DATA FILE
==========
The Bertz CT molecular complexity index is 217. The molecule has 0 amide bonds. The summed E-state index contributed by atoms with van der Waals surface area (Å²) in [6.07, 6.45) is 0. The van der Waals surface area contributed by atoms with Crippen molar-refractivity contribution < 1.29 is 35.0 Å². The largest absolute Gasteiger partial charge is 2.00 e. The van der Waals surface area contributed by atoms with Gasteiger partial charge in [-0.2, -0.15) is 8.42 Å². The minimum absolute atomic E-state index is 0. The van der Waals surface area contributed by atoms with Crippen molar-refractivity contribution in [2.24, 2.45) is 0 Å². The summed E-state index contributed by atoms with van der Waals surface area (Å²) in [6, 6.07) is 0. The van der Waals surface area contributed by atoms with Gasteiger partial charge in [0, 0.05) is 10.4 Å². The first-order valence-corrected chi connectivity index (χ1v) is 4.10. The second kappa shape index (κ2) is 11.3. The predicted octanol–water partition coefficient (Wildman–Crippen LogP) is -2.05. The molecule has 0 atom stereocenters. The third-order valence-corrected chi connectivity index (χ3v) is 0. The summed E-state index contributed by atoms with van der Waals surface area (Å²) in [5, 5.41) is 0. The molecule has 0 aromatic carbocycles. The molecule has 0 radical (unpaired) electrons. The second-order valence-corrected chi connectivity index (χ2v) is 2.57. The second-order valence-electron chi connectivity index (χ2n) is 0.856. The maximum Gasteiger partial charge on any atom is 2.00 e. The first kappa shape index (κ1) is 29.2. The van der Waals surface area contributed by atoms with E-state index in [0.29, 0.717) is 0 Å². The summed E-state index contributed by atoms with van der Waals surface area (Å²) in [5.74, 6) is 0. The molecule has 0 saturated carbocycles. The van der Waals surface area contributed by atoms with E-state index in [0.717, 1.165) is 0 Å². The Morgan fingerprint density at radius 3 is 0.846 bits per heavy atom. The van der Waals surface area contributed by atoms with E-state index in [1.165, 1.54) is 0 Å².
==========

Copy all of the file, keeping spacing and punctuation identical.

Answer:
The Bertz CT molecular complexity index is 217. The molecule has 0 amide bonds. The summed E-state index contributed by atoms with van der Waals surface area (Å²) in [6.07, 6.45) is 0. The van der Waals surface area contributed by atoms with Crippen molar-refractivity contribution < 1.29 is 35.0 Å². The largest absolute Gasteiger partial charge is 2.00 e. The van der Waals surface area contributed by atoms with Gasteiger partial charge in [-0.2, -0.15) is 8.42 Å². The minimum absolute atomic E-state index is 0. The van der Waals surface area contributed by atoms with Crippen molar-refractivity contribution in [2.24, 2.45) is 0 Å². The summed E-state index contributed by atoms with van der Waals surface area (Å²) in [6, 6.07) is 0. The van der Waals surface area contributed by atoms with Gasteiger partial charge in [0, 0.05) is 10.4 Å². The first-order valence-corrected chi connectivity index (χ1v) is 4.10. The second kappa shape index (κ2) is 11.3. The predicted octanol–water partition coefficient (Wildman–Crippen LogP) is -2.05. The molecule has 0 atom stereocenters. The third-order valence-corrected chi connectivity index (χ3v) is 0. The summed E-state index contributed by atoms with van der Waals surface area (Å²) in [5, 5.41) is 0. The molecule has 0 aromatic carbocycles. The molecule has 0 radical (unpaired) electrons. The second-order valence-corrected chi connectivity index (χ2v) is 2.57. The second-order valence-electron chi connectivity index (χ2n) is 0.856. The maximum Gasteiger partial charge on any atom is 2.00 e. The first kappa shape index (κ1) is 29.2. The van der Waals surface area contributed by atoms with E-state index in [0.29, 0.717) is 0 Å². The summed E-state index contributed by atoms with van der Waals surface area (Å²) in [5.74, 6) is 0. The molecule has 0 saturated carbocycles. The van der Waals surface area contributed by atoms with E-state index in [0.717, 1.165) is 0 Å². The Morgan fingerprint density at radius 3 is 0.846 bits per heavy atom. The van der Waals surface area contributed by atoms with E-state index in [1.165, 1.54) is 0 Å².